If Tax Day has you worrying about an IRS audit, you probably have little reason to be nervous. Last year, the IRS audited less than 1% of all taxpayers—and the federal agency is on track to audit even fewer people this year.
"The math is pretty simple. There are fewer audits because we have fewer auditors," IRS commissioner John A. Koskinen told the New York State Bar Association in February. "The IRS lost more than 2,200 revenue agents since 2010. Last year alone, there were 600 fewer auditors, with the total falling to 11,600—the lowest level in more than a decade."
Still, some Americans are subject to more scrutiny than others. The IRS doesn't spell out why auditors single out some returns for special treatment, but a look at the agency's track record provides some clues. Here are the groups that are more likely to get the government's attention:
1. People who report more than $10 million in income—or none at all
It's like the old saying about why the bank robber robbed the bank: "Because that's where the money is." With limited resources, the IRS takes a harder look at people with the most money (and the most to hide). In 2010, then-commissioner Doug Shulman told the New York State Bar Association targeting the rich was part of a new strategy to "work smarter."
"This is a game-changing strategy for the IRS," Shulman said. "Initially, we will be focusing on individuals with tens of millions of dollars of assets or income. Going forward, we will take a unified look at the entire complex web of business entities controlled by a high wealth individual, which will enable us to better assess the risk such arrangements pose to tax compliance."
In 2014, the IRS audited more than 16% of returns reporting more than $10 million in income. But, as you can see in the table below, single-digit millionaires should take care with their tax returns as well.
Another group with a high-than-average chance of getting audited? People who report no income. If you're reporting an operating loss on your business, the IRS might double check that you're being honest. In 2014, the IRS audited 5.3% of the taxpayers who reported no income.
Otherwise, if you—like the majority of American taxpayers—earn between $25,000 and $200,000, you have a better-than-average shot of dodging an IRS audit. Here's the breakdown:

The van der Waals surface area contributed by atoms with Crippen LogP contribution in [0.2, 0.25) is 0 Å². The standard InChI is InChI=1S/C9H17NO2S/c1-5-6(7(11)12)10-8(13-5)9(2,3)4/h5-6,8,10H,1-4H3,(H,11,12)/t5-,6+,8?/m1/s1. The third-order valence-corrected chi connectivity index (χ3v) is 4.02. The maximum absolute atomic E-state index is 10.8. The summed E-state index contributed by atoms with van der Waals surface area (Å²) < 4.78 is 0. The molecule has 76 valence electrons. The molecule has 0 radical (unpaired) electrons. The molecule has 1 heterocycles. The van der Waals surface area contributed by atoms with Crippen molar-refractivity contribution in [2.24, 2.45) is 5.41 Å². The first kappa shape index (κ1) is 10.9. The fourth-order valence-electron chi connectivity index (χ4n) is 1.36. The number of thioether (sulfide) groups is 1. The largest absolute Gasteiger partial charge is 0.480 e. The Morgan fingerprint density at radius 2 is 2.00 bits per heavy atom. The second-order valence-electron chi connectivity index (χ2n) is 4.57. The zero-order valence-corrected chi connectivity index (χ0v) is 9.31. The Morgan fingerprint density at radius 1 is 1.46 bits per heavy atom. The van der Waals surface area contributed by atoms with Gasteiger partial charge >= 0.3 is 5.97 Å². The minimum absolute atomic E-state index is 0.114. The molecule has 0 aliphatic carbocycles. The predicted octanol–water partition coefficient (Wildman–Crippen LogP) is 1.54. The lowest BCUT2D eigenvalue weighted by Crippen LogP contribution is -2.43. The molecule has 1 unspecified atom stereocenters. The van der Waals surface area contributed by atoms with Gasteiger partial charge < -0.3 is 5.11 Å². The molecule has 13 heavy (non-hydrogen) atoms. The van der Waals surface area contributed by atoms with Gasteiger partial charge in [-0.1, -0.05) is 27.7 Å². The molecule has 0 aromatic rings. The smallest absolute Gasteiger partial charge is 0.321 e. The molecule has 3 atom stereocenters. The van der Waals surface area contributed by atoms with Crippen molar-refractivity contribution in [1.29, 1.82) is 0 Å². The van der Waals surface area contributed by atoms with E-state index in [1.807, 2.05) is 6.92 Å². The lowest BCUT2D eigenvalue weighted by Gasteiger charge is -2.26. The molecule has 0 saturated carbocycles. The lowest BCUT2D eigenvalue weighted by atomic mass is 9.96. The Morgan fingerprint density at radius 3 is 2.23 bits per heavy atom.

|Returns by Income|
Percent of total returns
Percent audited in 2014
|No adjusted gross income||1.83%||5.26%|
|$1 - $24,999||39.08%||0.93%|
|$25,000 - $49,999||23.32%||0.54%|
|$50,000 - $74,999||13.12%||0.53%|
|$75,000 - $99,999||8.33%||0.52%|
|$100,000 - $199,999||10.70%||0.65%|
|$200,000 - $499,999||2.87%||1.75%|
|$500,000 - $1 million||0.48%||3.62%|
|$1 million - $5 million||0.24%||6.21%|
|$5 million - $10 million||0.02%||10.53%|
|Over $10 million||0.01%||16.22%|
2. People who file estate tax returns for assets worth more than $5 million
Likewise, a huge estate tax return could raise some eyebrows at the IRS. Overall, 8.5% of estate tax returns were singled out for special scrutiny in 2014, way more than the 0.9% of individual tax returns.
And the bigger the estate, the more likely the IRS flagged the return for an audit. More than 21% of estate tax returns with assets between $5 million and $10 million were audited in 2014, and 27% of returns with assets worth over $10 million were audited.
However, estate tax returns are pretty rare: The IRS received 33,719 in 2013, and only 3,359 of those were for estates worth $10 million or more.
3. People who file international returns
If you're mailing your return from the Cayman Islands, you can bet that the IRS is onto you. Over the past several years, the IRS has increased scrutiny of international returns.
"On the individual front, we have made putting a big dent in offshore tax evasion a major priority," Shulman told the American Institute of Certified Public Accountants in 2012. "We view offshore tax evasion as an issue of fundamental fairness. Wealthy people who unlawfully hide their money offshore aren’t paying the taxes they owe, while schoolteachers, firefighters and other ordinary citizens who play by the rules are forced to pick up the slack and foot the bill."
In 2014, the IRS audited 4.8% of international returns.
But there's a cost to fewer audits
Law-abiding citizens have little reason to celebrate the limited number of tax audits. Koskinen expects that, thanks to federal budget cuts, the IRS will lose out on at least $2 billion in revenue that auditors would otherwise be able to collect. Plus, sometimes when the government takes a second look at your return, you get more money back: In 2014, the IRS decided 38,029 individual filers had paid too much in taxes and sent them additional refunds.